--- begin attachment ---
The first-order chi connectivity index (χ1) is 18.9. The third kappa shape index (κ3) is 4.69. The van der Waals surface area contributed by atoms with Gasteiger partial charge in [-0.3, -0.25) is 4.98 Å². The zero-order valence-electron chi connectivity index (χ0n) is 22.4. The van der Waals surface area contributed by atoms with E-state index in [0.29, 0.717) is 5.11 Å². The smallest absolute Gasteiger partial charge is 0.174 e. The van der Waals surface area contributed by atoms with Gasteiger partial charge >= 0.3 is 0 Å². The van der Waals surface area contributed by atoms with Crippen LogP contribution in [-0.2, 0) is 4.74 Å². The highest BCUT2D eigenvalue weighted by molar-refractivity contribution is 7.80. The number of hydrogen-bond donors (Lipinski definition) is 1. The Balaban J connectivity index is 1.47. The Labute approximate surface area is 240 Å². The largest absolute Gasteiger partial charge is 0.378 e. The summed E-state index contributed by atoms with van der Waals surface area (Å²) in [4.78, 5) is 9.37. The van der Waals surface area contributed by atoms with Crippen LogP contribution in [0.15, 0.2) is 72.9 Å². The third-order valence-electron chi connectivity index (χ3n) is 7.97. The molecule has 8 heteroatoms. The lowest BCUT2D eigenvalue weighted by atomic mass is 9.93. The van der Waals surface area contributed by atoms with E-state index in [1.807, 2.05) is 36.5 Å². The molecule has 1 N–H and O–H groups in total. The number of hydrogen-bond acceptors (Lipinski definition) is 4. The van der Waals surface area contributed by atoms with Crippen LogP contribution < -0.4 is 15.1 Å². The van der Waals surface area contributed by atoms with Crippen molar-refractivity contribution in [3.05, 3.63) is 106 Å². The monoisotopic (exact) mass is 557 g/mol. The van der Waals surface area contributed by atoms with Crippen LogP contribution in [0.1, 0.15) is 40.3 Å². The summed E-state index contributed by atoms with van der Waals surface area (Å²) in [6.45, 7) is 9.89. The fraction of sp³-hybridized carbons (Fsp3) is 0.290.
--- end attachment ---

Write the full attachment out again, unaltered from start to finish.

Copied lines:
The first-order chi connectivity index (χ1) is 18.9. The third kappa shape index (κ3) is 4.69. The van der Waals surface area contributed by atoms with Gasteiger partial charge in [-0.3, -0.25) is 4.98 Å². The zero-order valence-electron chi connectivity index (χ0n) is 22.4. The van der Waals surface area contributed by atoms with E-state index in [0.29, 0.717) is 5.11 Å². The smallest absolute Gasteiger partial charge is 0.174 e. The van der Waals surface area contributed by atoms with Gasteiger partial charge >= 0.3 is 0 Å². The van der Waals surface area contributed by atoms with Crippen LogP contribution in [-0.2, 0) is 4.74 Å². The highest BCUT2D eigenvalue weighted by molar-refractivity contribution is 7.80. The number of hydrogen-bond donors (Lipinski definition) is 1. The Balaban J connectivity index is 1.47. The Labute approximate surface area is 240 Å². The largest absolute Gasteiger partial charge is 0.378 e. The summed E-state index contributed by atoms with van der Waals surface area (Å²) in [4.78, 5) is 9.37. The van der Waals surface area contributed by atoms with Crippen LogP contribution in [0.15, 0.2) is 72.9 Å². The third-order valence-electron chi connectivity index (χ3n) is 7.97. The molecule has 8 heteroatoms. The lowest BCUT2D eigenvalue weighted by atomic mass is 9.93. The van der Waals surface area contributed by atoms with E-state index in [1.807, 2.05) is 36.5 Å². The molecule has 1 N–H and O–H groups in total. The number of hydrogen-bond acceptors (Lipinski definition) is 4. The van der Waals surface area contributed by atoms with Crippen LogP contribution < -0.4 is 15.1 Å². The van der Waals surface area contributed by atoms with Crippen molar-refractivity contribution in [3.05, 3.63) is 106 Å². The monoisotopic (exact) mass is 557 g/mol. The van der Waals surface area contributed by atoms with Crippen LogP contribution in [0.1, 0.15) is 40.3 Å². The summed E-state index contributed by atoms with van der Waals surface area (Å²) in [6.45, 7) is 9.89. The fraction of sp³-hybridized carbons (Fsp3) is 0.290.